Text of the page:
Tips For Great Fishing In Virginia Beach
Situated on the Atlantic Ocean and the Chesapeake Bay, Virginia Beach is the ideal location for world-class, year-round fishing. The proximity to the ocean and bay, as well as their streams and tributaries, allows Virginia Beach anglers to experience freshwater, saltwater, near-shore, and offshore fishing from one central location. The mild climate of the region also allows anglers to experience this great destination almost year-round.
Heading out of Rudee Inlet you are immediately thrown into the vastness of the Atlantic Ocean. Near shore, there is an abundance of species to be caught including Spanish Mackerel, Bluefish, Red and Black Drum, and many more. As you move away from the shoreline you come across the Chesapeake Light Tower, an abandoned lighthouse and communications center that sits around 14 miles off the coast. Since many fish enjoy the safety of structure you can expect to catch a variety of fish typically associated with such structure including Amberjack, Jack Crevalle, King Mackerel, and Grouper. Traveling even further offshore (close to 45 miles!) the trophy fish begin to appear. The Gulf Stream waters off of Virginia Beach are teeming with Blue Marlin, Yellowfin Tuna, Bluefin Tuna, Mahi Mahi, Wahoo, and a variety of sharks. Just be sure to bring sunscreen and motion sickness prevention as a trip offshore means an entire day spent on the water.
If heading offshore doesn’t interest you, there are plenty of species that can be caught in the Chesapeake Bay. The Lynnhaven Inlet provides a fantastic starting point for your trip out on the Bay. Situated right next to the Chesapeake Bay Bridge Tunnel it is one of the easiest inlets to locate due to the bridge serving as a beacon. The Bridge is a 14 mile long bridge and tunnel span that connects the Southside of Virginia to the Eastern Shore and provides excellent fishing opportunities along the entire stretch. The pilings which support the bridge section hold varieties of fish including Flounder, Croaker, Black Sea Bass, Sheepshead, and spadefish. Over the tunnels and alongside the bridge expanses, anglers can expect to catch the two most famous fish in the region, Cobia and Striped Bass. Cobia and Striped bass are the most sought after species of fish in the Virginia Beach region. With Cobia appearing from June-September and trophy Striped Bass from October-April, it’s easy to see how Virginia Beach is a top angling destination year round.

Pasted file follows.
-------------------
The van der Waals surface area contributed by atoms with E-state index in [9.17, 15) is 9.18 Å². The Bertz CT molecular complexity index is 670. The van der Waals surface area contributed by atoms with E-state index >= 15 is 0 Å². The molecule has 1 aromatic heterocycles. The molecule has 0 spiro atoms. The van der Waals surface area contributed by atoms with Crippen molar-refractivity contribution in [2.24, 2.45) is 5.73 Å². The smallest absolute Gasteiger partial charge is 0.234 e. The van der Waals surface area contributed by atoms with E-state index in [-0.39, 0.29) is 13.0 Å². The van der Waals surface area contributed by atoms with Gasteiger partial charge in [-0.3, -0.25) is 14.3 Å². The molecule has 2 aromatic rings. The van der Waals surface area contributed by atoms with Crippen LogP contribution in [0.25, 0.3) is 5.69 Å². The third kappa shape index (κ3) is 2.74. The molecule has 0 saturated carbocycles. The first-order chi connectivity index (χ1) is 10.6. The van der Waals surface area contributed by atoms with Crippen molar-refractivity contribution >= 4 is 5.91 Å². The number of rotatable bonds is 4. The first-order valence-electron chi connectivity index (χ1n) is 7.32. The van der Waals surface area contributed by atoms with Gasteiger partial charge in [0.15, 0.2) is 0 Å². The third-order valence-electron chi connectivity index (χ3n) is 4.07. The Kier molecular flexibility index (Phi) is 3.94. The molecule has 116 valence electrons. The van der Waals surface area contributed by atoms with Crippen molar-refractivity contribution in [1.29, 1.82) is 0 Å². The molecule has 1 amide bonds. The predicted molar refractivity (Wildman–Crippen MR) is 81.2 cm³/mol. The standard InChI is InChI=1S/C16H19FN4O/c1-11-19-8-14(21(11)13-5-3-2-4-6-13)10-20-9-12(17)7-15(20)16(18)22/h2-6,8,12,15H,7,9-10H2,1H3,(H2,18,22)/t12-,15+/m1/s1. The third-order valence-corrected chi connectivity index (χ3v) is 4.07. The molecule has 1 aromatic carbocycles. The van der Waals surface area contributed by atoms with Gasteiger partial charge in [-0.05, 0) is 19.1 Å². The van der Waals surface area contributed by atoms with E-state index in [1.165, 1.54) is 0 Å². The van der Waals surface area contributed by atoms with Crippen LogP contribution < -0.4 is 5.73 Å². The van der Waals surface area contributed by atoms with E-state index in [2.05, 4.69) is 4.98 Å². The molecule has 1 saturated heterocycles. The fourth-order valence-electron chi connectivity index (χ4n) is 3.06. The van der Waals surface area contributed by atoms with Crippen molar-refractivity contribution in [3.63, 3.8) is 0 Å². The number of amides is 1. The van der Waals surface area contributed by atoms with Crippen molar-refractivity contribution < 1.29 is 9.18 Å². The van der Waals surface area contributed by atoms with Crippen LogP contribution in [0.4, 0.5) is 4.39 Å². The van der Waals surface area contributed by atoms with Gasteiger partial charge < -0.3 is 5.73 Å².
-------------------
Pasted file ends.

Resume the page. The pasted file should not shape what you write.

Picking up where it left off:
If you’re in the region and cannot make it onto the water there are numerous other opportunities to see some of the local species of fish from the comfort of dry land. Head over to the Virginia Aquarium and get up close and personal to some of the different varieties of fish that populate our local waterways as well as numerous other species of wildlife that are seen throughout Virginia Beach. Another opportunity to see some local examples of fish are to head over to one of many seafood restaurants that are spread throughout the Virginia Beach Oceanfront. One of our favorites is Waterman’s Restaurant located on Atlantic Avenue whose specialty, after fresh seafood of course, is the Orange Crush, a local creation and favorite with the beach crowd.
So whether by land or by sea, there are a variety of ways to experience the waters off of Virginia Beach. For more ways to experience Coastal Virginia check out some of our other articles on our Blog, Facebook, or View It page.
Martin Walsh is an owner of The Vacation Channel, and filmmaker with over a decade of experience making engaging travel content. He’s on a mission to make sure your family has fun this year with a trip to Coastal Virginia. If you would like a local’s opinion, you can always send him a question via email. Now get outside and go have an adventure!